Background Chikungunya virus - a mosquito-borne alphavirus - is endemic in Africa and south and southeast Asia and has recently emerged in the Caribbean. No drugs or vaccines are available for treatment or prevention. We aimed to assess the safety, tolerability, and immunogenicity of a new candidate vaccine.
Methods VRC 311 was a phase 1, dose-escalation, open-label clinical trial of a virus-like particle (VLP) chikungunya virus vaccine, VRC-CHKVLP059-00-VP, in healthy adults aged 18-50 years who were enrolled at the National Institutes of Health Clinical Center (Bethesda, MD, USA). Participants were assigned to sequential dose level groups to receive vaccinations at 10 μg, 20 μg, or 40 μg on weeks 0, 4, and 20, with follow-up for 44 weeks after enrolment. The primary endpoints were safety and tolerability of the vaccine. Secondary endpoints were chikungunya virus-specific immune responses assessed by ELISA and neutralising antibody assays. This trial is registered with ClinicalTrials.gov, NCT01489358.
Findings 25 participants were enrolled from Dec 12, 2011, to March 22, 2012, into the three dosage groups: 10 μg (n=5), 20 μg (n=10), and 40 μg (n=10). The protocol was completed by all five participants at the 10 μg dose, all ten participants at the 20 μg dose, and eight of ten participants at the 40 μg dose; non-completions were for personal circumstances unrelated to adverse events. 73 vaccinations were administered. All injections were well tolerated, with no serious adverse events reported. Neutralising antibodies were detected in all dose groups after the second vaccination (geometric mean titres of the half maximum inhibitory concentration: 2688 in the 10 μg group, 1775 in the 20 μg group, and 7246 in the 40 μg group), and a significant boost occurred after the third vaccination in all dose groups (10 μg group p=0·0197, 20 μg group p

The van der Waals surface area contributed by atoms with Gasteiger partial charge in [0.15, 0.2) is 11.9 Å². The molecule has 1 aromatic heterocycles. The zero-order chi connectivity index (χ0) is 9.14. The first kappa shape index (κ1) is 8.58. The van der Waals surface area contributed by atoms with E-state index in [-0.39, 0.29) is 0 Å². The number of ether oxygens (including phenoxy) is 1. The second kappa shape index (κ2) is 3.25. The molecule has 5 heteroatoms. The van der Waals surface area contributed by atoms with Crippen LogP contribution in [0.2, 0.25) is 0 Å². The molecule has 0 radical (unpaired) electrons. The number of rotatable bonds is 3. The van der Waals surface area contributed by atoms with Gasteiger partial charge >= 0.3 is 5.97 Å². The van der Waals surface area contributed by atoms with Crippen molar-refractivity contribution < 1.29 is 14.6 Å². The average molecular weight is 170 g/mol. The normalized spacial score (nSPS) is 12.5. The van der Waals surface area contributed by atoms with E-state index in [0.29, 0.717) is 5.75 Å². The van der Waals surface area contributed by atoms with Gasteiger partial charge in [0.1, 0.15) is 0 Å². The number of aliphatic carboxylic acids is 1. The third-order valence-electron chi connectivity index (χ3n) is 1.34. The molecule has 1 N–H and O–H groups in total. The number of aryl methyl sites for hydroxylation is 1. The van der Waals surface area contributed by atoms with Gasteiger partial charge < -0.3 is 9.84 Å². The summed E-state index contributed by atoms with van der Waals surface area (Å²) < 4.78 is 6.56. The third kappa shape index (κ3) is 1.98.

Interpretation The chikungunya VLP vaccine was immunogenic, safe, and well tolerated. This study represents an important step in vaccine development to combat this rapidly emerging pathogen. Further studies should be done in a larger number of participants and in more diverse populations.
Funding Intramural Research Program of the Vaccine Research Center, National Institute of Allergy and Infectious Diseases, and National Institutes of Health.
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